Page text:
Members of the pro-Palestine encampment pile up pillows and sleeping bags as they end their 21-day occupation of Harvard Yard.
Members of the pro-Palestine encampment pile up pillows and sleeping bags as they end their 21-day occupation of Harvard Yard. By Jina H. Choe

As protesters dismantled their tent city, there was a reverse process playing out on the other side of University Hall, where Harvard’s Commencement ceremonies take place. Movers delivered large metal poles to construct a temporary stage as other workers prepared to hoist Harvard banners above the steps of Widener Library.

The encampment also saw an increase in police presence in the hours leading up to the announcement of its conclusion. At least three police cars, including Harvard University Police Department vehicles and one unmarked police car, circled the perimeter of the encampment Tuesday morning.

Garber previously met with a group of HOOP organizers last week and told protesters that they must end the encampment to avoid receiving involuntary leave notices.

He also offered to seek a meeting between HOOP members and at least one member of the Corporation Committee on Shareholder Responsibility — a group that determines how the University votes on shareholder matters related to investments in publicly traded companies.

The pro-Palestine protesters initially rejected Garber’s proposal by responding with counterproposals of their own that Garber, in turn, declined.

When HOOP publicly revealed its meeting with Garber last week, a University spokesperson insisted that it was not a “dialogue” and not a negotiation, but Tuesday’s end to the encampment showed that some degree of negotiations continued over the past six days even as the agreement HOOP announced Tuesday morning is remarkably similar to the proposal offered by the University nearly one week ago.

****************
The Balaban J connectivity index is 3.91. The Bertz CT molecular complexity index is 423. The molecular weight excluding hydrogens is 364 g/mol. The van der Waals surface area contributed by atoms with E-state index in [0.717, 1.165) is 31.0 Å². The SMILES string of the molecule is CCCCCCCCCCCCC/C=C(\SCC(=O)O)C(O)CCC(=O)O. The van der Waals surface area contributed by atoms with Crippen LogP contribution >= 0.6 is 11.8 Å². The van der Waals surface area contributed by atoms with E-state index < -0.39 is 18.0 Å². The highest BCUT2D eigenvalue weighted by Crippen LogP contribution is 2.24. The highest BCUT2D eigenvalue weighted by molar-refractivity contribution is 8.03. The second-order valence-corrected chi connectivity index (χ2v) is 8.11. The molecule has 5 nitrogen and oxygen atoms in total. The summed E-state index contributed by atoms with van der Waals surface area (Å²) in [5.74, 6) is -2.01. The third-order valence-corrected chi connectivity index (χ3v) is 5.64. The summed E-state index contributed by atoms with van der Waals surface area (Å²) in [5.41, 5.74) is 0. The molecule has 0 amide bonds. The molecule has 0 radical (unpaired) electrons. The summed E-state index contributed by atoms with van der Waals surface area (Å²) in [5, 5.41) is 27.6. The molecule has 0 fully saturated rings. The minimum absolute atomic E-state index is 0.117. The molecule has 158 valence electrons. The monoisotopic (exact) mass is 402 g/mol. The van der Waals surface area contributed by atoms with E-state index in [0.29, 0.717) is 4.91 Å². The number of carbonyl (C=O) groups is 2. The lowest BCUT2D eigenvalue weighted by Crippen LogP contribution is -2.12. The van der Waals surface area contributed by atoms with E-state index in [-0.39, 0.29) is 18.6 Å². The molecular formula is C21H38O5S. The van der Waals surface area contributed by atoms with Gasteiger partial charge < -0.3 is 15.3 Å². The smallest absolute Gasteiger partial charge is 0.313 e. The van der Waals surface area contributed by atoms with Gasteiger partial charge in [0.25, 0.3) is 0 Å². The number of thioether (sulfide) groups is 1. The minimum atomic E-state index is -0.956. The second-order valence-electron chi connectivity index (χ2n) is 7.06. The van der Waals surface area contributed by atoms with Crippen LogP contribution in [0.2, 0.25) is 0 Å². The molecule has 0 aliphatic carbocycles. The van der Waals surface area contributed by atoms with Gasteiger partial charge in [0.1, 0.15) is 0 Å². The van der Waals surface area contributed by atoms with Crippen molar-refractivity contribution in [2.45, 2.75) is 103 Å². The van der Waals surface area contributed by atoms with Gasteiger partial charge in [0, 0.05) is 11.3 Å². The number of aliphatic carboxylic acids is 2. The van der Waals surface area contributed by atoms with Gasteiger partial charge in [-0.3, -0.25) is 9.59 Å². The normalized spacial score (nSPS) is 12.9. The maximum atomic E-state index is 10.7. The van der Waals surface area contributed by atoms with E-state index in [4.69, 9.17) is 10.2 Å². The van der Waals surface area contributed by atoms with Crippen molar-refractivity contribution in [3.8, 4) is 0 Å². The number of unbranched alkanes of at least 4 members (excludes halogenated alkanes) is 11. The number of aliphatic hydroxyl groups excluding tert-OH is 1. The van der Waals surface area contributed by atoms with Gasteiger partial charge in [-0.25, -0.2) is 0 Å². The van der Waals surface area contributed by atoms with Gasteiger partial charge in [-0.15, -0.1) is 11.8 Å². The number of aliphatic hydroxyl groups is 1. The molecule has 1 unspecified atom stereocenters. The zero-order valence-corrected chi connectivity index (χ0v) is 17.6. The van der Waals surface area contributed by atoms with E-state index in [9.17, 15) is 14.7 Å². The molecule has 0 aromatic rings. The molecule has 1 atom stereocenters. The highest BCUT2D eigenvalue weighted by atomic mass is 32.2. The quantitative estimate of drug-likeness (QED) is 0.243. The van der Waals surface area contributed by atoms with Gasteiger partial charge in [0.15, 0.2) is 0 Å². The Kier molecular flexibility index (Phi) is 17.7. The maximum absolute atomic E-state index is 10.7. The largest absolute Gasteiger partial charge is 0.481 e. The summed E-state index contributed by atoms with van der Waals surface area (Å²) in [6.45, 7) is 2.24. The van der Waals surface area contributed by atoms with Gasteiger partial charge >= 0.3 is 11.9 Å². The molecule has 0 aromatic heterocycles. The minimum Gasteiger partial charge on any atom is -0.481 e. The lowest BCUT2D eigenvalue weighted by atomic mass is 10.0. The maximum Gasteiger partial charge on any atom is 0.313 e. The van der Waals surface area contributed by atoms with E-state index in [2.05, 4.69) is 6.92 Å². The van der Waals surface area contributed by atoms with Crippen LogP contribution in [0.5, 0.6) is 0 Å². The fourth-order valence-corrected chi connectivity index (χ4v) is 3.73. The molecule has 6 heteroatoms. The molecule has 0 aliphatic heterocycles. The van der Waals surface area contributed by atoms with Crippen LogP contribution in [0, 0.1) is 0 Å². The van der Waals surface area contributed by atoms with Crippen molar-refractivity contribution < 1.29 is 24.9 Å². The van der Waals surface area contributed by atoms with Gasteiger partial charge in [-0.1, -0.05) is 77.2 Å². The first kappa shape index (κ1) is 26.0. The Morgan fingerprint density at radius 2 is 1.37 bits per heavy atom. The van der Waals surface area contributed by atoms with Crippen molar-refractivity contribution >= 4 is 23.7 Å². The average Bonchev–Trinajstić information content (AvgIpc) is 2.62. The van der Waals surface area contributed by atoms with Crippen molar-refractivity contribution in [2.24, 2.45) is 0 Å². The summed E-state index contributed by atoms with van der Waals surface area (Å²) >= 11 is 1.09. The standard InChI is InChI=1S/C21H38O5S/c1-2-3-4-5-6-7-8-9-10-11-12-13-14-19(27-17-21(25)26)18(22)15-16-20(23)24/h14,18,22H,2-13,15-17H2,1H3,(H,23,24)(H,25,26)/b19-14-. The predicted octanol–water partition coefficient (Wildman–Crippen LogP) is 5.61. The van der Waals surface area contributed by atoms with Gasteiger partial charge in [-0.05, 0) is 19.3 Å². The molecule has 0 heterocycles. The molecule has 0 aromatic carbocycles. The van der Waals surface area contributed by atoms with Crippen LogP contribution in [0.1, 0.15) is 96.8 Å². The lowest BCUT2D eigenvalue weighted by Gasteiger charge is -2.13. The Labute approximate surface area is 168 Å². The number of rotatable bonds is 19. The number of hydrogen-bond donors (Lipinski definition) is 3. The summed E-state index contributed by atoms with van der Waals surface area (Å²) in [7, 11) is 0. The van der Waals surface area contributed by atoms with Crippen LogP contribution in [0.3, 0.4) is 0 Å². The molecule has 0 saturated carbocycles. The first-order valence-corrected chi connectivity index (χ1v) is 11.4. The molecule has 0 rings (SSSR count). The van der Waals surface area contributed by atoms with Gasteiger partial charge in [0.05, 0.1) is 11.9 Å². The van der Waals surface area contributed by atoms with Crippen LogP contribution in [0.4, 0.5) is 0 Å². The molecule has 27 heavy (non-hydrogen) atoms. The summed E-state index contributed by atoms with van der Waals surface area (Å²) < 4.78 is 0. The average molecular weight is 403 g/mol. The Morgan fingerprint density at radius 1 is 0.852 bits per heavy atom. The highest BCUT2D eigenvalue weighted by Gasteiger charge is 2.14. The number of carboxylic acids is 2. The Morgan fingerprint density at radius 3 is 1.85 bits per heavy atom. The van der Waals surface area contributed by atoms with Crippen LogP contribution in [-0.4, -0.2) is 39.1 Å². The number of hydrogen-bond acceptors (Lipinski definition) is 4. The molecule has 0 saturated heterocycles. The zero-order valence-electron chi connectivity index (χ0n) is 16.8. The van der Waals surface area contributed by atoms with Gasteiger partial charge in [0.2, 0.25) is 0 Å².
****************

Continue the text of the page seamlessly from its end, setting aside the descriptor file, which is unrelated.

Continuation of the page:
The surprise negotiated end to the encampment came after days of escalating tensions between protesters and the administration.

Protesters raised a banner over the encampment that depicted Garber as a devil. The banner depicted Garber, who is Jewish, with horns and a tail sitting on a toilet. Protesters later removed the image after they faced fierce backlash from many affiliates who described the drawing as antisemitic.

During a 150-person rally on Saturday, protesters attempted to let non-Harvard affiliates into the Yard by breaking a lock on Johnston Gate with a bolt cutter. While HUPD officers quickly secured the gate, Swain called the incident “extremely concerning.”

In response, Harvard police entered the encampment on Monday and took photographs of protesters in their tents, a move which some suspected could precede police action to forcibly end the encampment.

“In reassessing the strategic value of our encampment, we have come to the conclusion that this tactic has outlasted its utility with respect to our demands,” HOOP organizers wrote in the press release.

“We are under no illusions: we do not believe these meetings are divestment wins,” they added in an Instagram post. “These side-deals are intended to pacify us away from full disclosure & divestment.”

—Staff writers Neil H. Shah and Aran Sonnad-Joshi contributed reporting.

—Staff writer Joyce E. Kim can be reached at joyce.kim@thecrimson.com. Follow her on X at @joycekim324.

—Staff writer Jo B. Lemann can be reached at jo.lemann@thecrimson.com. Follow her on X @Jo_Lemann.